Spirit Possession


Among the Lomwe there is also constant interaction with the spirit world. Spirit possession among the Lomwe is called matenda amizimu (disease of the spirits). There are many local names denoting the `disease, for example; nantongwe, mtume, mpwesa, mutu waukulu. The most widely used word however is nantongwe.

Signs of possession

  1. Loss of consciousness
  2. Abrupt mood changes
  3. Loss of appetite
  4. Raving
  5. Troubled dreams
Reasons for possession

A person might become possessed for a number of reasons. First, it may happen that there was a healer within the lineage who died some years ago and that he or she wants those healing powers to be inherited by the living kin. As such the ancestor identifies one relative to whom the powers can be transferred.

Dealing with Possession

When the above signs manifest themselves, a spiritual healer is invited to diagnose the patient. If the confirmation on possession is confirmed, then a healing ritual is arranged. This is done by a specialist called Nankungwi or sing`anga wa mizimu (healer of spirit related illnesses). This healer is a person who was possessed sometime ago and is a practitioner. A date is set for the healing ceremony and preparations are made, for example maize flower, millet, boiled chicken and other herbs are used.

During the ceremony, a person is given some medicine to drink and others are rubbed against his or her body. The names of deceased relatives are called and venerated. Former patients (those who once got possessed) are also invited to reinforce the healing ritual. Once the ritual is over, the patient is now regarded as sing`anga wa mizimu and he or she can treat spirit related illnesses as well as other diseases that require specific explanation. Thus the whole ceremony is to identify and accommodate the spirit. In this way there is vivid evidence that the Lomwe still believe in the spirits of their ancestors. The following paragraphs elaborate on the matter.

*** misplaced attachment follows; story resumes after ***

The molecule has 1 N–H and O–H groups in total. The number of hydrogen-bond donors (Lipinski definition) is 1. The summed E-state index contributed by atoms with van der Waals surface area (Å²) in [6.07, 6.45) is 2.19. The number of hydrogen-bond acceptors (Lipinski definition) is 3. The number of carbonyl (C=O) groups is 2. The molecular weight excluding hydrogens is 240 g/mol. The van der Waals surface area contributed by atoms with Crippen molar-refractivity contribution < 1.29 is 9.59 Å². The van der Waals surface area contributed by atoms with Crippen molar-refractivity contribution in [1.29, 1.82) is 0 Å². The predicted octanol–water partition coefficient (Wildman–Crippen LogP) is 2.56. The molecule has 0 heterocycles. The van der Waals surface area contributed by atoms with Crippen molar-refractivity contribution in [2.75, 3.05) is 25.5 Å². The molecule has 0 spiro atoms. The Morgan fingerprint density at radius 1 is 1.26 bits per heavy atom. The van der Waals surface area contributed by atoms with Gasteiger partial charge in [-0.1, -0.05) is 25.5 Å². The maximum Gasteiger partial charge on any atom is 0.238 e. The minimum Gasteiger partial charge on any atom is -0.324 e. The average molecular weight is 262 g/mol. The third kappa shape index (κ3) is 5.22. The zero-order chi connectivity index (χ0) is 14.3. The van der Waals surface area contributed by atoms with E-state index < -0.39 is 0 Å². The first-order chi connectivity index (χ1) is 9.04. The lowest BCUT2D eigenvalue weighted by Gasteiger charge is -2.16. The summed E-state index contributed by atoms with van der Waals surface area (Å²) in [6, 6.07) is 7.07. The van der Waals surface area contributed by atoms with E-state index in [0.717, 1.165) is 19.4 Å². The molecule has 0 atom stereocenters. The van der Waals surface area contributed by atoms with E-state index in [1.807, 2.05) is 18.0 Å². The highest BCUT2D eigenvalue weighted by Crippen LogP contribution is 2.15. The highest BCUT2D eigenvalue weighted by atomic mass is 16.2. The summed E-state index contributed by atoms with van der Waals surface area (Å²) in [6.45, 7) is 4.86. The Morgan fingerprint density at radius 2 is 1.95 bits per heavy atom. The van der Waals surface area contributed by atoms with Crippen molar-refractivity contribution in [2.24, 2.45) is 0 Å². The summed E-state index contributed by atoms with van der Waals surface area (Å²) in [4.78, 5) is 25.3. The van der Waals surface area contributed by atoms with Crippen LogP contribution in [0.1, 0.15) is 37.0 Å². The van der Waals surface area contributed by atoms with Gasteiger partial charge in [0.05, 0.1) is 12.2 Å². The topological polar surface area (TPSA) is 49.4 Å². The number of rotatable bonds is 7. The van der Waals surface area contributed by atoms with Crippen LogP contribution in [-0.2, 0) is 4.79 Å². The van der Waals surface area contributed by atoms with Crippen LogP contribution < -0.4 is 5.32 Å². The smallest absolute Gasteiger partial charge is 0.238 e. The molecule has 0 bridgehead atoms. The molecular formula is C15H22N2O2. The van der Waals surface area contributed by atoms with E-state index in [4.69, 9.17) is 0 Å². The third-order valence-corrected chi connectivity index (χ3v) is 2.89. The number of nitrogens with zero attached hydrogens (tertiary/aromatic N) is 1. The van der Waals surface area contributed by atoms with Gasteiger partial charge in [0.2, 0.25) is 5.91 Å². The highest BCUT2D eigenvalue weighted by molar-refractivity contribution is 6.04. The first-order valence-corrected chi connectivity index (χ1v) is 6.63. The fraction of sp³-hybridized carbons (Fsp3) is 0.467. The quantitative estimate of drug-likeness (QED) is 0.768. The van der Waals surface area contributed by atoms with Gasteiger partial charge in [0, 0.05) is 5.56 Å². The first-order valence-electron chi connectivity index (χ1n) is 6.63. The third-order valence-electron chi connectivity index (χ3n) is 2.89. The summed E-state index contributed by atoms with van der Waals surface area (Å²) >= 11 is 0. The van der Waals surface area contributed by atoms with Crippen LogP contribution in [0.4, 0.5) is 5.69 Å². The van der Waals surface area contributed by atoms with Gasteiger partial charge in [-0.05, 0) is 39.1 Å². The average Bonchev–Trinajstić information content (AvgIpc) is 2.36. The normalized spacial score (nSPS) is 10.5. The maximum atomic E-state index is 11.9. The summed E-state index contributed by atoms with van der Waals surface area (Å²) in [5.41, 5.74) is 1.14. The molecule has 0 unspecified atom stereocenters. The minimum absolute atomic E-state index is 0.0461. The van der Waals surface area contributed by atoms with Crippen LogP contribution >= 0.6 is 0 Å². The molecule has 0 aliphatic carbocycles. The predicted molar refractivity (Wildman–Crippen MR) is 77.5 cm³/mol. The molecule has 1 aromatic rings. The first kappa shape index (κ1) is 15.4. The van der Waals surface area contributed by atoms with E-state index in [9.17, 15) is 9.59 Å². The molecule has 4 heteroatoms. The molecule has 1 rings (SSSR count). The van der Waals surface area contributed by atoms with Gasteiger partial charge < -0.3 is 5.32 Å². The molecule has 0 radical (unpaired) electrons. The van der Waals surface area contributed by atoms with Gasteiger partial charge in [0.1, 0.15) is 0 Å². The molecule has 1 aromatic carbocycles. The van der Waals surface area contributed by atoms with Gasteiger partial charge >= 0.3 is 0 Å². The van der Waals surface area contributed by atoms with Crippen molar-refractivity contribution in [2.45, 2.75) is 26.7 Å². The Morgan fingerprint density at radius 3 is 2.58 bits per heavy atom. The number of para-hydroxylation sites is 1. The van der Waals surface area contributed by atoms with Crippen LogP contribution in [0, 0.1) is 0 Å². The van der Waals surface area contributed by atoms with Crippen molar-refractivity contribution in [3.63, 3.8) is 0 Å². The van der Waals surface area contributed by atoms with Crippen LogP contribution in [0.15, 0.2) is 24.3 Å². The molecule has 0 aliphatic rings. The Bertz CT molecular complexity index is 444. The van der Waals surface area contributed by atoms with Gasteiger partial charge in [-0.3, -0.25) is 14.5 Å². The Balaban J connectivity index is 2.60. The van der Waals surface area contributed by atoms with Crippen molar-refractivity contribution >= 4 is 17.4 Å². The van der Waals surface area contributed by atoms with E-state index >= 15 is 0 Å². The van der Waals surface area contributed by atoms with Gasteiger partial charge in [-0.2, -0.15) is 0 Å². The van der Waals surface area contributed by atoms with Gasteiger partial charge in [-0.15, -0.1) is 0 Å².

Dances


The Lomwe have got a variety of traditional dances that are used to celebrate special events during certain period of the year. Some of these dances are; Jiri, Likwata and Tchopa

i. Likwata

This is a female dominated dance. The dancers move in a circle and the drummers are in the middle. One person leads the song and others follow. It is a performance done a day before the dance called tchopa.

ii. Tchopa

This is the rain dance; it is performed with the aim of asking rain from the spirits of their ancestors. Oral tradition claims that tchopa has been performed for many years as far as the history of the Lomwe is concerned. In the event of the dry spell or draught, the chief and elders would gather and arrange for tchopa dance and offer sacrifice. The same practice has been passed on to the present generations.


Process and Preparations


In the event that one of the community members had a dream where by ancestors demanded a sacrifice or there has been a long dry spell, worse still the rainy season is due and rain is nowhere to be seen, tchopa dance is organised. The announcement is made in the whole area a month before the event itself. The village members contribute the relevant necessities including, maize flower, millet, sorghum, firewood, relish and also their labour is important during this period. The date is marked and people begin to prepare beer. The master of the event (omanga tchopa) is not supposed to take a bath until the whole event is completed. The sanction starts as soon as chimera (malt) is dissolved. When the malt or yeast is fully prepared, huge quantities of beer is prepared. The beer has two main functions. The first, it is used as sacrificial offering to the spirits of ancestors. Secondly, it is used for drinking by the village members and other invited quests.

Veneration of ancestors